Dynamic systems lead towards resilience. Principles from Complexity Theory and Quantum Physics are also a helpful to further understand resilience. It is important to differentiate between environments that tend towards equilibrium and those that tend towards being dynamic and characterized by disequilibrium. Resilience necessitates disequilibrium.
Of environments of equilibrium Wheatley (1992) stated,
…equilibrium is the end state in the evolution of isolated systems, the point at which the system has exhausted all its capacity for change, done its work, and dissipated its productive capacity into useless entropy… At equilibrium, there is nothing left for the system to do; it can produce nothing more (p. 76).
The goal of pre-shock development or post-shock recovery should not be towards equilibrium. Equilibrium does not reflect the ever changing nature of people and their environment. Resilience develops capabilities to be dynamic. Capabilities that are dynamic are characterized by disequilibrium. Of resilient or dynamic systems Wheatly (1992) stated,
Faced with amplifying levels of disturbance, these systems [disequilibrium] possess innate properties to reconfigure themselves so that they can deal with the new information. One of their features is system resiliency rather than stability (p. 88).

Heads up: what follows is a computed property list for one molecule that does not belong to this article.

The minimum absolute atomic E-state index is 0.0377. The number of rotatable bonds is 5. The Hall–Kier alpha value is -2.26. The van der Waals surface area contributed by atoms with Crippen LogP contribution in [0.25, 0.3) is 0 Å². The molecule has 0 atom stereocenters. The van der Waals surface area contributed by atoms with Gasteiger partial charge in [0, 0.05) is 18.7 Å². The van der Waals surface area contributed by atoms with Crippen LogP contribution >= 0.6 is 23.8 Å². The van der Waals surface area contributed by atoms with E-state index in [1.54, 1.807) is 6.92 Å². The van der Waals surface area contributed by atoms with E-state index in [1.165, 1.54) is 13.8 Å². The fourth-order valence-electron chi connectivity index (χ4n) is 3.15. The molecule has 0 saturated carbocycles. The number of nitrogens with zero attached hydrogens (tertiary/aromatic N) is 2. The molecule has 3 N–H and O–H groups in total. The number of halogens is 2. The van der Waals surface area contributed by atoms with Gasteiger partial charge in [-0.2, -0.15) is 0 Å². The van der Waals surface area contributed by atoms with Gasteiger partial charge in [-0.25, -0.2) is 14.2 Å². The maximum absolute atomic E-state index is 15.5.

Capabilities are a part of dynamic systems that are characterized by disequilibrium. Dynamic systems have both attractors and actors that are characterized by self-organizing. Actors self-organize around attractors. People (individuals) and systems (nongovernment and government organizations, families and groups) are actors. Capabilities are the attractors. Thus, the goal is not to manage the development of capabilities but to create space that will encourage actors to self-organize around the development and protection of capabilities. Resilient people have an external and internal environment that supports self-organizing of capabilities after and before a shock. Actors have the obligation (moral or legal, depending on the actor) to create an environment of resilience for each other.
As mentioned in Table 1 the question was asked during the research ‘which domain if missing has a larger impact on your ability to have a good life?’ People then ranked every domain against every other domain. The below figure used the research findings to show from the perception of the Yakan which domains should remain secure to create a system leading towards resilience. The arrows (Figure 2&3) represent actors within the system. The circles represent attractors which are capability domains. The order and location of each attractor represents the rank of importance towards creating resilience. From the perspective expressed from the participants in this research those lower on the Y-axis are more vital to secure. These domains have a larger impact on the overall set of domains. As the environment is secured for people to self-organize around vital domains they are strengthen. As these domains are strengthened it leads towards opportunity to strengthen other domains (figure 2).
Figure 2: Self-organizing resilience